recipe for disaster?

Discussion in 'Beekeeping 101' started by Bhodi, Sep 10, 2009.

  1. Bhodi

    Bhodi New Member

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    Along with two strong colonies I have a nuc I'm trying to fatten up for winter. All three are within 10' of each other. I moved the five frames from the nuc box to a 10-frame deep today and filled the rest of the box with drawn foundation.

    To clean up the frames from this afternoons extraction, I put them on top of the small colony and reduced the entrance to the smallest size.

    I know the small colony needs to be fed and I thought this would be a good way to start. I know nothing is certain, but did I set them up to get robbed? That fresh honey sure does smell good!
     
  2. sqkcrk

    sqkcrk New Member

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    The other colonies may try to rob, but it sounds like you have done what can be done to minimize actual robbing. It bees do try to get into the one you are "feeding" reduce the entrance some more. I assume the rest of the hive is tight? If not, good ole duct tape works well. Cover any holes or cracks that bees could get through.
     

  3. tecumseh

    tecumseh New Member

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    at least with my largely italian stock everything that leaves a splatter like feeding or dripping some honey or nectar from a frame can create the problem of robbing. as long as it doesn't get too far most times it is over in one day. if the population is decimated in day one, it's pretty much over. at this juncture of the problem I try to carry along a queen cage, because a lot of time you can recapture the queen and start all over.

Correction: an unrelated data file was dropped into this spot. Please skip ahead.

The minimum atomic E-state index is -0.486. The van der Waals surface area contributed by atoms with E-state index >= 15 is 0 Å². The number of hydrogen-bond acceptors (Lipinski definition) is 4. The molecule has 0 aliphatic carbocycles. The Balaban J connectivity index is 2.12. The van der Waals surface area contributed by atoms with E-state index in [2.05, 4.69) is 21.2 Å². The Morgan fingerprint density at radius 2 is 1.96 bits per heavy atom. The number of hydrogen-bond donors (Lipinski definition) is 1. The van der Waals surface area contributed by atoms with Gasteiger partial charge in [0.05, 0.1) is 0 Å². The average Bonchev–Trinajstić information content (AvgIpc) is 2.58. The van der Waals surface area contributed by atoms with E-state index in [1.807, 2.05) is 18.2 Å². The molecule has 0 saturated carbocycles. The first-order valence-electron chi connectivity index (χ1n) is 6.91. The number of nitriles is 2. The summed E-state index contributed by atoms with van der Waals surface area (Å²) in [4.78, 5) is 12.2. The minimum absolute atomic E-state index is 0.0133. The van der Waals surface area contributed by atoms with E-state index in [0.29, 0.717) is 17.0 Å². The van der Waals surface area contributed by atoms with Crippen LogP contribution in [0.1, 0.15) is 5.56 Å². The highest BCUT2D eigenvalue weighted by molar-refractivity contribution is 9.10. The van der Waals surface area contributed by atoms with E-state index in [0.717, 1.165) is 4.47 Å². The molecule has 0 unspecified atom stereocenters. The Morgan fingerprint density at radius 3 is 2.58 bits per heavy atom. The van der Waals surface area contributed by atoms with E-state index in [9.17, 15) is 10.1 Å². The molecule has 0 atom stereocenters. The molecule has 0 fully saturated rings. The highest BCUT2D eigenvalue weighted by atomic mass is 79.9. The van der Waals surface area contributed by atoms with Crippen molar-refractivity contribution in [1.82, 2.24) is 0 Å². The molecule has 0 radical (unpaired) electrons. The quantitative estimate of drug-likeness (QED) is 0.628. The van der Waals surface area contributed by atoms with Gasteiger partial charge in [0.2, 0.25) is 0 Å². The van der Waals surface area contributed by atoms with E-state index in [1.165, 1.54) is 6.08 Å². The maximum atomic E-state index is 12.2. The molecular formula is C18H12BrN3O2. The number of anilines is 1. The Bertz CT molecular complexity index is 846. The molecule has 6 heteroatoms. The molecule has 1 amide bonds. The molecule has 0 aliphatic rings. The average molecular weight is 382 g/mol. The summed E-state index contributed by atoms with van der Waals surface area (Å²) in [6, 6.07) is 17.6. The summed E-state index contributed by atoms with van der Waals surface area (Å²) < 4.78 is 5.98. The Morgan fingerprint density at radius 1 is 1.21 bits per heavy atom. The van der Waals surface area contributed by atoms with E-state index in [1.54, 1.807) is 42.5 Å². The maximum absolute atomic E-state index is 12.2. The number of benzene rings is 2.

for the quick fix (and as sqrcrk sezs) duct tape is your quickest remedy. for something a bit more long term and permanent I have altered the entrances of all my starter nucs (essentially 5 frame deeps and illinois depth boxes) with robber screens. I use to have a lot of problem in the early spring when the flow would falter... invariable this also led to robbing. I kind of acquired the idea from old iddee and I have also found that a side benefit of robber screens is they tend to make defensive hives a bit less jumpy.
     
  4. Bhodi

    Bhodi New Member

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    Everything is new enough that there are no gaps big enough for a bee to fit through and the reducer is set to the smallest opening. I've seen robbing before and I know it can get ugly real fast. I'll keep a close eye on things and see how it goes. Also, the goldenrod and aster are in full bloom here, so hopefully the other colonies are busy with that.

    I'd like to fatten up this colony before winter, so I do plan to start giving them sugarwater as soon as they clean up the frames.

    Would open feeding be an option? Maybe 150' away just to divert attention away from the nuc? Too risky?
     
  5. tecumseh

    tecumseh New Member

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    my experience (now quite dated) on open (we called it pot) feeding is that just by the nature of how it is done would create some robbing. the distance of the pot from the yard (in those days typically 40 hives) always lead to some robbing. we thought at the time that some sugar water got attached to the worker's bodies and when this got spread around robbing was a normal consequence.

    the real driving reason for why we pot fed was numbers. unless you are talking about large numbers I would think about how you got feed into these units. the other (and for me the larger) downside of pot feeding was the weak hives got little and the strong got more than enough.
     
  6. Bhodi

    Bhodi New Member

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    I checked early this afternoon and saw dozens of bees at the entrance and in the air in front of the hive. Luckily, they were just backed up due to the small entrance, and not being robbed.

    They also had every drop of honey cleaned off the wet frames. That didn't take long at all!
     
  7. rast

    rast New Member

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    My experiance with open feeding mirrors Tecumsehs. One other tidbit. Do not add any HBH to the sugar water. It will greatly add to the robbing.